Floods that killed 60 people in Indonesia’s capital after the biggest rainfall since records began should be a wake-up call to climate change in one of the world’s biggest carbon emitters, environmental groups said.
But, despite the catastrophe in Southeast Asia’s biggest city, authorities see no greater impetus for more cuts to planned carbon dioxide emission reductions or other measures to address climate change.
The floods “should serve as a strong reminder to the government that things can’t be business as usual,” said Yuyun Harmono, a campaign manager at the Indonesian Forum for the Environment, the country’s biggest green group.
With one of the world’s longest coastlines Indonesia, the world’s fourth most populous country, is extremely vulnerable to climate change. The metropolitan region of the capital Jakarta is home to 30 million people and parts of the city near the coast are sinking just as sea levels are rising.
However, the country is the world’s fifth-largest emitter of the greenhouse gases that are blamed for causing the climate crisis. It is also the world’s top exporter of both thermal coal and palm oil, whose cultivation has reduced the amount of carbon dioxide absorbing forests.
At least 60 people were killed after the rains on New Year’s Day, Indonesian authorities said on Saturday evening. Nearly 100,000 people remain evacuated from their homes.
Indonesia’s meteorological department said it was the heaviest one-day rainfall since Dutch colonists began keeping records in 1866 and squarely blamed rising global temperatures.
“The impact of a one degree increase can be severe,” Dwikorita Karnawati, the head of the agency, told a news conference on Friday. “Among that is these floods.”
The floods were “a big wake up call,” said Hidayah Hamzah, a research analyst at the World Resources environmental group in Jakarta.
Social media users criticised the government for not doing enough on climate change after the flooding. Twitter user @wolfiecoconut said: “Indonesia is a country that is prone to disaster but we don’t care about the environment.”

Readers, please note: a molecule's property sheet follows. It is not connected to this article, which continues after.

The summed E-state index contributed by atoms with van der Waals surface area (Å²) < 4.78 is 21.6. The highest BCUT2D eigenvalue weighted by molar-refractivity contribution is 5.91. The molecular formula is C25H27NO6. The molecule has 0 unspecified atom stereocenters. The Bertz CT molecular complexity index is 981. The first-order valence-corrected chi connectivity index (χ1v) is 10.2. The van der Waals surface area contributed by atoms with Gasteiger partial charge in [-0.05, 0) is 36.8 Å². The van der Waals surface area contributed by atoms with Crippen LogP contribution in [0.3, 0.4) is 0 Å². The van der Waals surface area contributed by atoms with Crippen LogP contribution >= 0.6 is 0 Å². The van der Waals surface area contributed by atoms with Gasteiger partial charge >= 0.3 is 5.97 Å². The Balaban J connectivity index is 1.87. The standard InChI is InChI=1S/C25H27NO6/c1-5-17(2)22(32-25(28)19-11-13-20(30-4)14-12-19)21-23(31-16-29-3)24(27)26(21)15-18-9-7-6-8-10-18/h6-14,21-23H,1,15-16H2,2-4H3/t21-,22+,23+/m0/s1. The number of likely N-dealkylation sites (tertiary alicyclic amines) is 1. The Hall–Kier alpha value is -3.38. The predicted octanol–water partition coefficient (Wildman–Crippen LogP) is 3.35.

But the green lobby has little sway in Indonesia.
Some 18 percent of Indonesians believe there is no link between human activity and climate change, one of the highest percentages among the world’s 23 biggest countries, according to the 2019 YouGov-Cambridge Globalism Project.
When asked if the government would do more on climate issues after the floods, the Ministry of the Environment and Forest’s Climate Adaptation Director Sri Tantri Arundhati said on Friday there are no plans to change policy or shift the targets for cutting carbon dioxide output it agreed under the Paris Accord.
Rida Mulyana, director general for electricity at the energy ministry, said the government would stick to a plan for moving to renewables that means more than half of power generation will still rely on coal for the next decade.
Part of the government’s solution for Jakarta’s regular floods, which are not usually as bad as the recent ones, is to move the capital to the island of Borneo by 2023, a plan environmentalists fear will exacerbate deforestation.
Plans to improve Jakarta’s flood defences include building two dams and works on the city’s biggest river.
“There aren’t a lot of people who realise the impact of climate change,” said Nirwono Joga, a researcher at the Urban Studies Centre in Jakarta.
“When the flood recedes and people get back to their homes and resume normal activities, flood management or concrete actions to combat climate change will be forgotten too.”